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Quaoar, the dwarf planet with the impossible giant ring

The Quaoar ring is too big and no jeweler can do anything about it. Thanks to recent surveys, Bruno Cicardi, an astrophysicist at the Paris Observatory, and his colleagues have discovered that this dwarf planet, located beyond the orbit of Neptune, has a ring. Quaoar is the fourth known small body in the solar system to have one. But even more surprising is that this ring is located very far from Quaoar… in a place we didn’t expect to find it!

The four giant planets in the solar system are surrounded by rings, the most famous of which is certainly the rings of Saturn. For a long time, it was believed that only large planets could have stable rings. But in 2013, the surveillance campaign turned everything upside down.

The researchers used the occultation method, which consists of studying the decrease in the light flux received from a star when an object passes in front of it. Depending on the attenuation, it is possible to deduce the properties of the object obscured by the star. This technique is used to study the outer planets but also some bodies in the solar system. In 2013, astronomers became interested in the asteroid Chariclo, which they suspected was spewing matter out like a comet. But observations revealed stellar disappearances on either side of the asteroid. “We then understood that Chariclo was surrounded by a ring,” explains Bruno Cicardi.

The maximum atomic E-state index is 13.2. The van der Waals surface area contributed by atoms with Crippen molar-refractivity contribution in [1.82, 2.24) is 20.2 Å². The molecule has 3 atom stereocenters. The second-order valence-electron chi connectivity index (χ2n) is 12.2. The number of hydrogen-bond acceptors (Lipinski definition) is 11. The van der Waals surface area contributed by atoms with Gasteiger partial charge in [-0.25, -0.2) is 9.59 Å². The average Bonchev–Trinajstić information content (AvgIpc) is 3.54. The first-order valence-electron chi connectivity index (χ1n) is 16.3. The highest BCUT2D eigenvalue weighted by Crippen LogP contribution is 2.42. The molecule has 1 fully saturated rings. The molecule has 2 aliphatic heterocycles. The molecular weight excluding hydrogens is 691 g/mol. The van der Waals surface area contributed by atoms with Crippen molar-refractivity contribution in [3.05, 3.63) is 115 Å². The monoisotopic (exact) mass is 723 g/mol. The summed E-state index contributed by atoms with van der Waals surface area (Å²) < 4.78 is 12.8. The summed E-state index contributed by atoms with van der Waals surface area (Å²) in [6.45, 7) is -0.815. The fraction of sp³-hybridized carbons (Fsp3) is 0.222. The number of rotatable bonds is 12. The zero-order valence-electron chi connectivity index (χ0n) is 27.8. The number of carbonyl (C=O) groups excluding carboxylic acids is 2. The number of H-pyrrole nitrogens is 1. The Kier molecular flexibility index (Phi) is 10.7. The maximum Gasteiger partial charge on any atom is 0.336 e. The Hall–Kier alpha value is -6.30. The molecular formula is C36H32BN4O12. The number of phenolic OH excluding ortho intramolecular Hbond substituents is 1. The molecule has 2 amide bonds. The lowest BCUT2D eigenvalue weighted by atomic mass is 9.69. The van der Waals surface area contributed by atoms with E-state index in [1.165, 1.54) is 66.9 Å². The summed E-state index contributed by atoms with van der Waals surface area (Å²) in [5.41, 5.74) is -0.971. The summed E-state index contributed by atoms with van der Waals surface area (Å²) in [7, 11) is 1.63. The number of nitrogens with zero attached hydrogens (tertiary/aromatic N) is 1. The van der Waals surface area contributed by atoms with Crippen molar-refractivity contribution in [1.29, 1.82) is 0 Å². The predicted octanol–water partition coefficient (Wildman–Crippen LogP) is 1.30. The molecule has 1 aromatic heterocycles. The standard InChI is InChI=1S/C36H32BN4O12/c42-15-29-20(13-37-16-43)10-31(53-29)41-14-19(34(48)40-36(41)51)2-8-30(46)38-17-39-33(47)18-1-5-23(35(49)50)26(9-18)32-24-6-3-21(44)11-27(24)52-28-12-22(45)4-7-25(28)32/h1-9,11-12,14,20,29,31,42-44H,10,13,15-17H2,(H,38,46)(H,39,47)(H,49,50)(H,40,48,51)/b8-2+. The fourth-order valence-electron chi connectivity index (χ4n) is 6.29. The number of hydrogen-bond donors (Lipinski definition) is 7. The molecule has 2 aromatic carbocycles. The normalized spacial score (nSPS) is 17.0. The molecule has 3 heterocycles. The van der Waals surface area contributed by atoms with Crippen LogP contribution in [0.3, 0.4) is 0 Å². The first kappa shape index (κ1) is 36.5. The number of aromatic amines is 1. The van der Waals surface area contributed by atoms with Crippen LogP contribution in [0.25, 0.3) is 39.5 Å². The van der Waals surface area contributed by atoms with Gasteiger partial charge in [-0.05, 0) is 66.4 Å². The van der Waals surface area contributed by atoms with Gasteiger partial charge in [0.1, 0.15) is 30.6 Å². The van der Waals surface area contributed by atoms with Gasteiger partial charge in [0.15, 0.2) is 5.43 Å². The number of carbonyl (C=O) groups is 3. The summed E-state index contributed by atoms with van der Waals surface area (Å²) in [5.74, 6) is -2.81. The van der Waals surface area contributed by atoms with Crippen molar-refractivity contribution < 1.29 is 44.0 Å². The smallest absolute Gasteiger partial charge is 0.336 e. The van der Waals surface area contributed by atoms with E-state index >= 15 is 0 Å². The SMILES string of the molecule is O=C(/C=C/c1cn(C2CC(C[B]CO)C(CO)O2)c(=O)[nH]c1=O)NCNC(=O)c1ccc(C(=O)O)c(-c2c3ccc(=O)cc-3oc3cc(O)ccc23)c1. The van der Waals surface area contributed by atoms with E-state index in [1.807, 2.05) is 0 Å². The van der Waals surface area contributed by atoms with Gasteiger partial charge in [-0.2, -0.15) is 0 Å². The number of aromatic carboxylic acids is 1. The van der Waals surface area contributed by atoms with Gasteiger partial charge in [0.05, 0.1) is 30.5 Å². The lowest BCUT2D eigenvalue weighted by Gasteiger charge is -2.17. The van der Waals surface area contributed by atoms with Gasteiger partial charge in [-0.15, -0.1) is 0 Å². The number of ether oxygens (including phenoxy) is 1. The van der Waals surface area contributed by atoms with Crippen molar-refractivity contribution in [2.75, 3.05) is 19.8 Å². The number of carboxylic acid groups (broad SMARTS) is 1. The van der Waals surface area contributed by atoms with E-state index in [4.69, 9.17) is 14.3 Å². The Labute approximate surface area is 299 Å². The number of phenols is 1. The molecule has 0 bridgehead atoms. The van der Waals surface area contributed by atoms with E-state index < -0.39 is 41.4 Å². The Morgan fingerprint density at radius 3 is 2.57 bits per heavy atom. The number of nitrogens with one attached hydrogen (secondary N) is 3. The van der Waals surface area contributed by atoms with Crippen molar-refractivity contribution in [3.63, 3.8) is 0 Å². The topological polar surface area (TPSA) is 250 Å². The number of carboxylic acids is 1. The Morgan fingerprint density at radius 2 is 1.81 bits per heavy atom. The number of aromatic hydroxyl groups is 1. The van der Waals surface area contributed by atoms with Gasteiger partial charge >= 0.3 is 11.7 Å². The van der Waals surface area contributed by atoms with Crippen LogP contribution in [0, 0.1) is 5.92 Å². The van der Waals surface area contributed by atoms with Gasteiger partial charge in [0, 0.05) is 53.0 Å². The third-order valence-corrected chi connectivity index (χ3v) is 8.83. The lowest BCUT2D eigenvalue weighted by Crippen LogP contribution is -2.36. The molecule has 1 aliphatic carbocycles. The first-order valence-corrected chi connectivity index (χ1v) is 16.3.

This discovery then opened up a field of possibilities: It is possible that other objects in the outer solar system also have a ring. Indeed, two similar discoveries followed each other, in 2015 and 2017, with Chiron and Hauméa. Then, in 2023, with Quaoar.

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But Quaoar’s ring differs from all others ever observed because it lies at a distance from the dwarf planet seven times greater than its radius. This means well beyond the Roche limit (named after astronomer Edward Roche), which is set at two or three times the radius of the central body. Below this limit, the tidal effects exerted by the body are so greater than the gravitational cohesion forces that occur between particles of matter in this region, that they cannot clump together. Then they form a ring of debris. Bruno Cicardi says: “Outside the Roche bounds, one would expect this material to coalesce to form a satellite.”

How do we explain the Qawar ring? Laboratory experiments in the 1980s showed that in an extremely cold environment, such as that of the outer solar system, particles of matter similar to those that make up icy bodies, such as Quaoar, have more elastic collisions (that is, they lose less energy). In other words, after a collision, two particles bounce off more and move away from each other more quickly. So much so that they can’t accumulate, even if they exceed Roche’s limit.

But ring formation is not enough to maintain it. So that it does not spread over time and disappear, it must be limited. Specific studies are still needed. However, researchers have found that Quaoar’s ring and the dwarf planet itself resonate. When a ring particle makes three turns, Quaoar makes one. Same for Chariclo and Hauméa… Resonance effects are known to have a major role in trapping some of Saturn’s rings. “The coincidence is very unsettling,” Bruno Cicardi says.